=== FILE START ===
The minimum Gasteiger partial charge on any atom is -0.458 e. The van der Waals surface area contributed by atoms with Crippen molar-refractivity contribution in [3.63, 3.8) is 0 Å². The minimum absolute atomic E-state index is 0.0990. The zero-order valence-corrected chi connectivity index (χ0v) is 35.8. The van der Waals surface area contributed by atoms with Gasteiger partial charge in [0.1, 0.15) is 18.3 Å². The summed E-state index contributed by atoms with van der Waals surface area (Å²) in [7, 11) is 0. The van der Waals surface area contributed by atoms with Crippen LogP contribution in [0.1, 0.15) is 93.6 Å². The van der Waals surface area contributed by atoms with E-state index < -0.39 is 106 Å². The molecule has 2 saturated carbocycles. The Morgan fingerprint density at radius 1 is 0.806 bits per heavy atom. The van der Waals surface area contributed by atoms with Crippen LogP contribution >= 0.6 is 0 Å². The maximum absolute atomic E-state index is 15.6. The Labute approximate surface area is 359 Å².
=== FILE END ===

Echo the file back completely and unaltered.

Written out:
The minimum Gasteiger partial charge on any atom is -0.458 e. The van der Waals surface area contributed by atoms with Crippen molar-refractivity contribution in [3.63, 3.8) is 0 Å². The minimum absolute atomic E-state index is 0.0990. The zero-order valence-corrected chi connectivity index (χ0v) is 35.8. The van der Waals surface area contributed by atoms with Gasteiger partial charge in [0.1, 0.15) is 18.3 Å². The summed E-state index contributed by atoms with van der Waals surface area (Å²) in [7, 11) is 0. The van der Waals surface area contributed by atoms with Crippen LogP contribution in [0.1, 0.15) is 93.6 Å². The van der Waals surface area contributed by atoms with E-state index < -0.39 is 106 Å². The molecule has 2 saturated carbocycles. The Morgan fingerprint density at radius 1 is 0.806 bits per heavy atom. The van der Waals surface area contributed by atoms with Crippen LogP contribution >= 0.6 is 0 Å². The maximum absolute atomic E-state index is 15.6. The Labute approximate surface area is 359 Å².